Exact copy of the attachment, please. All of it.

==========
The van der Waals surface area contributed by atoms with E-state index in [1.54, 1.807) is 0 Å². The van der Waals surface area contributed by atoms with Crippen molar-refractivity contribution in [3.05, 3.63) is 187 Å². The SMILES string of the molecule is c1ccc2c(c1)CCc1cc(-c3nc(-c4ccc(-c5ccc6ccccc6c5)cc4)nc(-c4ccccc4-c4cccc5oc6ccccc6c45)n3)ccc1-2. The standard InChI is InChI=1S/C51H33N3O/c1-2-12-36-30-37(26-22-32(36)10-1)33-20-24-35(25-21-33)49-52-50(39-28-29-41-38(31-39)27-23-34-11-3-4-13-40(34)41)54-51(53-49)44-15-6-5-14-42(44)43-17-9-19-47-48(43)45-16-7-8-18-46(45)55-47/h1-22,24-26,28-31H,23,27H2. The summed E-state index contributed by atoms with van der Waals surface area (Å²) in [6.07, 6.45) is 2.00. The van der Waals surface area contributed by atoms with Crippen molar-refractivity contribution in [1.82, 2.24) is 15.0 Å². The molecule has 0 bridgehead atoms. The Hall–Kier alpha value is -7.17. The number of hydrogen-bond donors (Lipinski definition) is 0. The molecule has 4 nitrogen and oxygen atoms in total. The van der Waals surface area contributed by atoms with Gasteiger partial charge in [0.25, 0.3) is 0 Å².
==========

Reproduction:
The van der Waals surface area contributed by atoms with E-state index in [1.54, 1.807) is 0 Å². The van der Waals surface area contributed by atoms with Crippen molar-refractivity contribution in [3.05, 3.63) is 187 Å². The SMILES string of the molecule is c1ccc2c(c1)CCc1cc(-c3nc(-c4ccc(-c5ccc6ccccc6c5)cc4)nc(-c4ccccc4-c4cccc5oc6ccccc6c45)n3)ccc1-2. The standard InChI is InChI=1S/C51H33N3O/c1-2-12-36-30-37(26-22-32(36)10-1)33-20-24-35(25-21-33)49-52-50(39-28-29-41-38(31-39)27-23-34-11-3-4-13-40(34)41)54-51(53-49)44-15-6-5-14-42(44)43-17-9-19-47-48(43)45-16-7-8-18-46(45)55-47/h1-22,24-26,28-31H,23,27H2. The summed E-state index contributed by atoms with van der Waals surface area (Å²) in [6.07, 6.45) is 2.00. The van der Waals surface area contributed by atoms with Crippen molar-refractivity contribution in [1.82, 2.24) is 15.0 Å². The molecule has 0 bridgehead atoms. The Hall–Kier alpha value is -7.17. The number of hydrogen-bond donors (Lipinski definition) is 0. The molecule has 4 nitrogen and oxygen atoms in total. The van der Waals surface area contributed by atoms with Gasteiger partial charge in [0.25, 0.3) is 0 Å².